It has been made an important step in the battle against counterfeiting in the European Union. The case brought from the Czech Republic before the Court of Justice for a preliminary ruling, clarified one of the provisions of Directive 2004/48 on the enforcement of intellectual property rights.
According to the ruling issued on 7th July 2016 by the Court of Justice in case C-494/15, it was confirmed that the operator of a physical marketplace may be forced to put an end to trademark infringement committed by market-traders. A similar case was decided by the Court of Justice ( in L’Oreal and Others – C-324/09 – ), but in relation to online commerce.
The present issue arose between Tommy Hilfiger Licensing LLC, Urban Trends Trading BV, Rado Uhren AG, Facton Kft, Lacoste SA, Burberry Ltd. and Delta Center a.s. The sued party, Delta Center, is a tenant of a marketplace in Prague. It offers market-traders various commercial areas situated in the marketplace. The applicants established that counterfeit goods were sold in the marketplace. As a result, they brought the case before Czech Courts. The City Court in Prague dismissed the application. During the appeal stage, the High Court in Prague confirmed the rejection of the request for an injunction submitted by the plaintiffs; so, an appeal was brought to the Supreme Court.
The Supreme Court decided to refer two questions to the Court of Justice of the EU for a preliminary ruling:
- Is a person with a lease of premises in a market, who provides stall and pitches on which stalls may be placed to individual market-traders for their use, an intermediary whose services are used by a third party to infringe an intellectual property right within the meaning of Article 11 of Directive 2004/48?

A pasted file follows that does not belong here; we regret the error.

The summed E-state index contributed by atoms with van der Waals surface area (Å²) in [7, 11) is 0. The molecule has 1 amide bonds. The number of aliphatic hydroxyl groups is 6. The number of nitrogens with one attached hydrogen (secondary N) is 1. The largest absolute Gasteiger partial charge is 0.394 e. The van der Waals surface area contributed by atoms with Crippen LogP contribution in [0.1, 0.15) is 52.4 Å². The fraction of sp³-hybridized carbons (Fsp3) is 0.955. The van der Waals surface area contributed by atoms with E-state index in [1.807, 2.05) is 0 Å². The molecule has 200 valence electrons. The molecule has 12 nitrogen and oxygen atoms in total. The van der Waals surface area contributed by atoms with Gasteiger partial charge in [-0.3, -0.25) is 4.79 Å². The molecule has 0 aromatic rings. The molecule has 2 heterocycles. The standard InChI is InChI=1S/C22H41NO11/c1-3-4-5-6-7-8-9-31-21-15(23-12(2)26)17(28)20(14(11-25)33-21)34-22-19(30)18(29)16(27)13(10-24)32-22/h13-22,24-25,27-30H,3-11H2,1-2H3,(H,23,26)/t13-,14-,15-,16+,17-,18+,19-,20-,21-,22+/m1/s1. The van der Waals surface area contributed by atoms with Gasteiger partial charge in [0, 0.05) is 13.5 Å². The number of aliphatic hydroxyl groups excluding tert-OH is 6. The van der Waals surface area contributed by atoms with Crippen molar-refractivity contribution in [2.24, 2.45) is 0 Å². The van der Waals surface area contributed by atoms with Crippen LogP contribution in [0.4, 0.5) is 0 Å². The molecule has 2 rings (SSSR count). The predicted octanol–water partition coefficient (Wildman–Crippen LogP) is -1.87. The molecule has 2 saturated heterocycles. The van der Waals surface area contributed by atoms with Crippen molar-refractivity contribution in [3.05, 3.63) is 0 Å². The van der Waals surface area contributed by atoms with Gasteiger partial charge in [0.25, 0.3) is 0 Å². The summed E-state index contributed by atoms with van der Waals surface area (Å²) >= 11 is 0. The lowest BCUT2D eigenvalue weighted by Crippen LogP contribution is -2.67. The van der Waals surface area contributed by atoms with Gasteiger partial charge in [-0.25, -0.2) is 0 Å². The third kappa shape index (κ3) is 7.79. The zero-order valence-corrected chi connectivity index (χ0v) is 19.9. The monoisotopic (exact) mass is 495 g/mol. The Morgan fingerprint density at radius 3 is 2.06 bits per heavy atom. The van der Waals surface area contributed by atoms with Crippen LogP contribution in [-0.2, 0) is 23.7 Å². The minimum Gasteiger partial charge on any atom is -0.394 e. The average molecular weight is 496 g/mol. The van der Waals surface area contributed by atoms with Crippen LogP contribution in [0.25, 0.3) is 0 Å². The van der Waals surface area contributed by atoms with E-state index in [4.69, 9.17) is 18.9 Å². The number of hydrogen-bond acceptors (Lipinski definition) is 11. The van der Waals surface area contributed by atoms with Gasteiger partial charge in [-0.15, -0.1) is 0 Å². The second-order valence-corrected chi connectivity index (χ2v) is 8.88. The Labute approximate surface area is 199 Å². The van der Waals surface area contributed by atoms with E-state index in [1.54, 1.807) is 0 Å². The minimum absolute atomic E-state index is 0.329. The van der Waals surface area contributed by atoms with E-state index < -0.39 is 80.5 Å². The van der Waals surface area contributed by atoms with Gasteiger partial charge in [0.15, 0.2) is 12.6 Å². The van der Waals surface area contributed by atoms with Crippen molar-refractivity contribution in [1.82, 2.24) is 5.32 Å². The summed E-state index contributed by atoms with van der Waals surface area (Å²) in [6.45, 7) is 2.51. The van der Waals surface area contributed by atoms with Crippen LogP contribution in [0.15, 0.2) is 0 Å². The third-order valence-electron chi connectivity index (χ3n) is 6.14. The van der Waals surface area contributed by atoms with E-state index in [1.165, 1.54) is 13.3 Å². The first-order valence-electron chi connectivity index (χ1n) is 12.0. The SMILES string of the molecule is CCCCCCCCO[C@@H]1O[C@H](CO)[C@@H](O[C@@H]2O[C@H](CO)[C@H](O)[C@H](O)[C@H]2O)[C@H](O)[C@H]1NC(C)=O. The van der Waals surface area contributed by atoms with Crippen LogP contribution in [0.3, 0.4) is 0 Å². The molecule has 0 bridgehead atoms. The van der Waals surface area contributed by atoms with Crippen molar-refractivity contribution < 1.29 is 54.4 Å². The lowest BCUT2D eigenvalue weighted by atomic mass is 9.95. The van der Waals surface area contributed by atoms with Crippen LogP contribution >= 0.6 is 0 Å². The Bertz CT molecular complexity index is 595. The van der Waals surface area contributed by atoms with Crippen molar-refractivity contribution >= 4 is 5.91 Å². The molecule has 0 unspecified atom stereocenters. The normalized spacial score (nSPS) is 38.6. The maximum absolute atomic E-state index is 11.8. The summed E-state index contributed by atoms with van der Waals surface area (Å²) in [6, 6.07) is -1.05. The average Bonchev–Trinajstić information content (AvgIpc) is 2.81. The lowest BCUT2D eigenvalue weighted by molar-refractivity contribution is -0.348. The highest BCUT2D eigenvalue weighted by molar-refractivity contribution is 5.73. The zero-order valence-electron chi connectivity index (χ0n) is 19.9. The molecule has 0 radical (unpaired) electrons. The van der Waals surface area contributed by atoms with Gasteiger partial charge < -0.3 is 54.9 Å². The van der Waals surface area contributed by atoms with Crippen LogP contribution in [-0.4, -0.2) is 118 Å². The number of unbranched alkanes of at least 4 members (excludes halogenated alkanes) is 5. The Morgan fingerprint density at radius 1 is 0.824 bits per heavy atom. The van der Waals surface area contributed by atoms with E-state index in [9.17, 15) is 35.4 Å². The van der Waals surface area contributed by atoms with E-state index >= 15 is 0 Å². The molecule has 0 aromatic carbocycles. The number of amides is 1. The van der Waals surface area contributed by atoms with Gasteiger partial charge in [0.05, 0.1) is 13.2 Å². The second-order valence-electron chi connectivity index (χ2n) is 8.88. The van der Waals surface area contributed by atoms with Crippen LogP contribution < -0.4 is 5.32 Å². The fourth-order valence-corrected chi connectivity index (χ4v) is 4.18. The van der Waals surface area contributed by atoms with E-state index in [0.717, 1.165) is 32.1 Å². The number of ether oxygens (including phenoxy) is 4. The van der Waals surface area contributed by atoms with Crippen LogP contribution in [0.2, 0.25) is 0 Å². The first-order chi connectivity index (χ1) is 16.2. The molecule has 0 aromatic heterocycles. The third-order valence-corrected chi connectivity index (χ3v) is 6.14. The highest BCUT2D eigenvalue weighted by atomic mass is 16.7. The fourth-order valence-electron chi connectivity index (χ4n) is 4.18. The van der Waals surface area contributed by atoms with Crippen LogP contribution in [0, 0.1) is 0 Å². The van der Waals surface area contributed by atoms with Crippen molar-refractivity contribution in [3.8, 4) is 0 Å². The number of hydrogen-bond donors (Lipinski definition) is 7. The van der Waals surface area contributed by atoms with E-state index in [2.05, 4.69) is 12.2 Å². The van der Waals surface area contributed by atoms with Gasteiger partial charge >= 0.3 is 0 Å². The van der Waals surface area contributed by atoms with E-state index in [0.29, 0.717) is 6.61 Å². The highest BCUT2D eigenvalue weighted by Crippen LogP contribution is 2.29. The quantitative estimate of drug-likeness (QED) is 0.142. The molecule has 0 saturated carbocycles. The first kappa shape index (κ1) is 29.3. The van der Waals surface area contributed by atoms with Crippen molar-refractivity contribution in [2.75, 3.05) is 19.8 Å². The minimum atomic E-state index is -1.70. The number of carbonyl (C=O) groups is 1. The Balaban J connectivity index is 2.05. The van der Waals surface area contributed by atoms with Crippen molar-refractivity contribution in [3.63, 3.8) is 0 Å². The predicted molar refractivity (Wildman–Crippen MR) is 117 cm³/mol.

- Is it possible to impose on a person with a lease of premises in a market, who provides stalls and pitches on which stalls may be placed to individual market-traders for their use, measures, as provided for in Article 11 of Directive 2004/48 under the same conditions as those formulated by the Court of Justice [in judgment of 12 July 2011 in L’Oreal and Others, Case C-324/09, EU:C:2011:474] with regard to the imposition of measures on the operators of an online marketplace?
The Court of Justice stated that the meaning of Article 11 of Directive 2004/48 must be interpreted as meaning that the tenant of marketplace falls within the concept of an intermediary whose services are being used by a third party to infringe an intellectual property right’ within the meaning of that provision.
In addition, the Court of Justice stated that the meaning of the Article 11 of the same directive must be interpreted as meaning that the conditions related to injunction against an intermediary who provides services in the phisical market are identical to those for injunctions which may be addressed to intermediaries in an online marketplace set in the L’Oreal case.
The ECJ’s ruling is a positive step in the war against counterfeit goods, in physical marketplace as shopping malls, stalls, open-air markets, etc.